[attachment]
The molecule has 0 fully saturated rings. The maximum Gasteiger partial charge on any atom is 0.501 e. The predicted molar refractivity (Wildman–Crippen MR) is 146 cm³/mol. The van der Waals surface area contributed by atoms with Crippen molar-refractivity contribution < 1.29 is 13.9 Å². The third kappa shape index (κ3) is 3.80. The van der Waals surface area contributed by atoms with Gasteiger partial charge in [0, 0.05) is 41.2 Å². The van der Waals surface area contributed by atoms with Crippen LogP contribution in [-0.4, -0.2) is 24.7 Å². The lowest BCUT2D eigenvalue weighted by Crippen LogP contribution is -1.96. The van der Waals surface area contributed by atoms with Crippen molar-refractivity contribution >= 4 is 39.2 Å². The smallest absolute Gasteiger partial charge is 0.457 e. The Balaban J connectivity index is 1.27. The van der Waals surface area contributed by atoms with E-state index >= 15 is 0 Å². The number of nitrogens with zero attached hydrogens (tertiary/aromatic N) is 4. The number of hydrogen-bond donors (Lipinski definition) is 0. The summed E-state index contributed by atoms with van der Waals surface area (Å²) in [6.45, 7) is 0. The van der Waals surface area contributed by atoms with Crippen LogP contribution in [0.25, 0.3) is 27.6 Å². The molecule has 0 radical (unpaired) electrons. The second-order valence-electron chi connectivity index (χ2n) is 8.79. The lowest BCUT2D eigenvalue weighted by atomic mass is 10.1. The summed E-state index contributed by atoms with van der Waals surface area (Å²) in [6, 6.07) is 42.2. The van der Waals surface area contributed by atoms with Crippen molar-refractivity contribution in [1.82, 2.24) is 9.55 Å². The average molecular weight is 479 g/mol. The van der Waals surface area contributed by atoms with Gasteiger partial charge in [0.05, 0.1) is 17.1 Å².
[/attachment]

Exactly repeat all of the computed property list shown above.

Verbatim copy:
The molecule has 0 fully saturated rings. The maximum Gasteiger partial charge on any atom is 0.501 e. The predicted molar refractivity (Wildman–Crippen MR) is 146 cm³/mol. The van der Waals surface area contributed by atoms with Crippen molar-refractivity contribution < 1.29 is 13.9 Å². The third kappa shape index (κ3) is 3.80. The van der Waals surface area contributed by atoms with Gasteiger partial charge in [0, 0.05) is 41.2 Å². The van der Waals surface area contributed by atoms with Crippen LogP contribution in [-0.4, -0.2) is 24.7 Å². The lowest BCUT2D eigenvalue weighted by Crippen LogP contribution is -1.96. The van der Waals surface area contributed by atoms with Crippen molar-refractivity contribution >= 4 is 39.2 Å². The smallest absolute Gasteiger partial charge is 0.457 e. The Balaban J connectivity index is 1.27. The van der Waals surface area contributed by atoms with E-state index >= 15 is 0 Å². The number of nitrogens with zero attached hydrogens (tertiary/aromatic N) is 4. The number of hydrogen-bond donors (Lipinski definition) is 0. The summed E-state index contributed by atoms with van der Waals surface area (Å²) in [6.45, 7) is 0. The van der Waals surface area contributed by atoms with Crippen LogP contribution in [0.25, 0.3) is 27.6 Å². The molecule has 0 radical (unpaired) electrons. The second-order valence-electron chi connectivity index (χ2n) is 8.79. The lowest BCUT2D eigenvalue weighted by atomic mass is 10.1. The summed E-state index contributed by atoms with van der Waals surface area (Å²) in [6, 6.07) is 42.2. The van der Waals surface area contributed by atoms with Crippen molar-refractivity contribution in [1.82, 2.24) is 9.55 Å². The average molecular weight is 479 g/mol. The van der Waals surface area contributed by atoms with Gasteiger partial charge in [0.05, 0.1) is 17.1 Å².